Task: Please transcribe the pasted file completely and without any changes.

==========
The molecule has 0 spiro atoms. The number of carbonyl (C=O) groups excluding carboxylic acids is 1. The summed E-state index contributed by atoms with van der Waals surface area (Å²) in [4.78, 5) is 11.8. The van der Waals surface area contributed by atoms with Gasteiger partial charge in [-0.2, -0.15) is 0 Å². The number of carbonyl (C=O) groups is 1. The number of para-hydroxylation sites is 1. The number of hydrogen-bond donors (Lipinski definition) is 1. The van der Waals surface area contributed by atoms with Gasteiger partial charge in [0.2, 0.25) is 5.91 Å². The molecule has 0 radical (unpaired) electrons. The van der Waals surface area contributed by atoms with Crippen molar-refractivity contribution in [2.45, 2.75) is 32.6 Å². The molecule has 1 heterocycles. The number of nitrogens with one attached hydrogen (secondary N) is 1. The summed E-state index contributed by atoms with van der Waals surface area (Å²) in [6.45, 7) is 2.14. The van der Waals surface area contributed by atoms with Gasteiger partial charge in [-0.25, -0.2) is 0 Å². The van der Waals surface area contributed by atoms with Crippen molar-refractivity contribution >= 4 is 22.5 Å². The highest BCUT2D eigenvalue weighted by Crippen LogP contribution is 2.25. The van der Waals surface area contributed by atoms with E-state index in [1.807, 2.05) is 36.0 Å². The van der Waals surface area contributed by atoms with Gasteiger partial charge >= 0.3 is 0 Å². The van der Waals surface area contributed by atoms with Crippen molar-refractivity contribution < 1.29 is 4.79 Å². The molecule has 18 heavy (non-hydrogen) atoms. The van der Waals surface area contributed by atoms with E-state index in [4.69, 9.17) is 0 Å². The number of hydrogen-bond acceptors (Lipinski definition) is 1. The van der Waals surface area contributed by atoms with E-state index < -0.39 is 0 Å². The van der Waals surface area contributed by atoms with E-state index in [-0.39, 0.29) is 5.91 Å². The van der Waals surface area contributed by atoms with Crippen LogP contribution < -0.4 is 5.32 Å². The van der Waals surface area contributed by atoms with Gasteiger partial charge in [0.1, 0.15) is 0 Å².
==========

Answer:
The molecule has 0 spiro atoms. The number of carbonyl (C=O) groups excluding carboxylic acids is 1. The summed E-state index contributed by atoms with van der Waals surface area (Å²) in [4.78, 5) is 11.8. The van der Waals surface area contributed by atoms with Gasteiger partial charge in [-0.2, -0.15) is 0 Å². The number of carbonyl (C=O) groups is 1. The number of para-hydroxylation sites is 1. The number of hydrogen-bond donors (Lipinski definition) is 1. The van der Waals surface area contributed by atoms with Gasteiger partial charge in [0.2, 0.25) is 5.91 Å². The molecule has 0 radical (unpaired) electrons. The van der Waals surface area contributed by atoms with Crippen molar-refractivity contribution in [2.45, 2.75) is 32.6 Å². The molecule has 1 heterocycles. The number of nitrogens with one attached hydrogen (secondary N) is 1. The summed E-state index contributed by atoms with van der Waals surface area (Å²) in [6.45, 7) is 2.14. The van der Waals surface area contributed by atoms with Gasteiger partial charge in [-0.25, -0.2) is 0 Å². The van der Waals surface area contributed by atoms with Crippen molar-refractivity contribution >= 4 is 22.5 Å². The highest BCUT2D eigenvalue weighted by Crippen LogP contribution is 2.25. The van der Waals surface area contributed by atoms with E-state index in [1.807, 2.05) is 36.0 Å². The van der Waals surface area contributed by atoms with Gasteiger partial charge >= 0.3 is 0 Å². The van der Waals surface area contributed by atoms with Crippen molar-refractivity contribution < 1.29 is 4.79 Å². The molecule has 18 heavy (non-hydrogen) atoms. The van der Waals surface area contributed by atoms with E-state index in [4.69, 9.17) is 0 Å². The number of hydrogen-bond acceptors (Lipinski definition) is 1. The van der Waals surface area contributed by atoms with E-state index < -0.39 is 0 Å². The van der Waals surface area contributed by atoms with E-state index in [-0.39, 0.29) is 5.91 Å². The van der Waals surface area contributed by atoms with Crippen LogP contribution < -0.4 is 5.32 Å². The van der Waals surface area contributed by atoms with Gasteiger partial charge in [0.1, 0.15) is 0 Å².